Looking to connect? I’m on Instagram or you may reach out to me via Email or Discord if you’d like to discuss bourbon, request reviews, or anything else.
I’ll begin the product information section of this post by addressing what I discussed in my review of the Thirteenth Colony Distilleries Southern Bourbon Whiskey, as the labeling on the rye is equally confusing to the customer in that there are things missing we would expect to find on the label, as well as things on the label we likely don’t expect to see. I am–of course–referring to the lack of a designation of ‘Straight’ on the label, the lack of a state of distillation, as well as any apparent age-statement.
Whiskey enthusiasts are certainly a vocal crowd in the whiskey world, and for a number of what I deem to be good reasons. Folks who spend their time researching brands and their products want to know what they are paying for. On top of that, many of these consumers want to support brands they align with for one reason or another. Supporting producers (especially those operating on a smaller scale) is the customer’s way of voting with their wallet. Including clear and transparent information on labels is, in my opinion, the easiest way to the hearts of the enthusiasts. In the case of Thirteenth Colony Distilleries, we need to head to thee web and look through the FAQ page of their website to glean the following information:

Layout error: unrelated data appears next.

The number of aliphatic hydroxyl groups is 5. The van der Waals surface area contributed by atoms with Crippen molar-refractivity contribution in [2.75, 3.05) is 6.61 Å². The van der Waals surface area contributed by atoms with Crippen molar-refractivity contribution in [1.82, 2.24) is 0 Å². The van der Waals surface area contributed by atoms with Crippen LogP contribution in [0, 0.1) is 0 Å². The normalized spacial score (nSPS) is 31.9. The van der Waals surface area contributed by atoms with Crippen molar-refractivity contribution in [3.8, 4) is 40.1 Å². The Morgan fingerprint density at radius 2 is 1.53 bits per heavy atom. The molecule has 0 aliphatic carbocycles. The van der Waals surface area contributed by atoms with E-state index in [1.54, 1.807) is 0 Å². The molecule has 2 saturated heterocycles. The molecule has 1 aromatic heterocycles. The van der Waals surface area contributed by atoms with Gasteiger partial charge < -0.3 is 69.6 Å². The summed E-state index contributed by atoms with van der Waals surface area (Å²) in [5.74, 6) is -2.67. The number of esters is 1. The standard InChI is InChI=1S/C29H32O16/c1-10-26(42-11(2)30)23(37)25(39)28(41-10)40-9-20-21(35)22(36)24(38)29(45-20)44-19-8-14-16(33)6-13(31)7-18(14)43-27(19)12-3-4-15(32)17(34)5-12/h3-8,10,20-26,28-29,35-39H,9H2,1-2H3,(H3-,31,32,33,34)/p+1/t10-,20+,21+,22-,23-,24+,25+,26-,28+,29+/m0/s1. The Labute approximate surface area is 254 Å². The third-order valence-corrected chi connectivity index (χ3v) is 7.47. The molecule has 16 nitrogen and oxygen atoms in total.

Q: Are all 13th Colony aged spirits considered “Straight”?
A: Yes, all 13th Colony aged products are aged a minimum of 4 years and follow all guidelines to be considered a Straight Bourbon/Whiskey.
Q: Does 13th Colony use any additional additives, color or flavor?
A: No, 13th Colony does not add additives, coloring, or flavorings to our products. Yes, our Double Oak Bourbon is naturally that dark. Thank South Georgia weather for that!
This information being presented on their website is definitely appreciated; however, it does raise a point that I have been constantly hearing around the enthusiast crowd lately in that a website can say anything, as it is not regulated. This isn’t in anyway an accusation of Thirteenth Colony Distilleries (or any brand choosing what to disclose on their label) but it’s worth nothing that the TTB does not regulate website information, whereas they do enforce what is placed on the label of a bottle of liquor. Ultimately: if it’s not on the label, some consumers may view that lack of information as an intentional lack of transparency, at best, or dishonesty at worst.
Looking at the back label of the bottle, we find the following information: ‘Produced and bottled By Thirteenth Colony Distilleries’ in Americus, GA., USA’. The specific wording here is another important detail as it isn’t clear to the consumer if the whiskey in the bottle was, in fact, distilled at (and by) the distillery in Georgia.
Just as I mentioned in my review of the Southern Bourbon, I want to highlight that I reached out to Thirteenth Colony for clarification on this point, and they shared: “we have grown at a pace that requires that we also use contract distilling” in response. I leave the decision up to the reader as to how they view the statement and what it means in terms of the liquid in the bottle.
Speaking of the liquid, I feel like it’s time to move along. Hell, to be honest, there has been so much discussion about all of these points from folks in the whiskey world lately, I feel like I’m ready to just leave this information here for the reader, and move on to the reason for this post: how the whiskey tastes.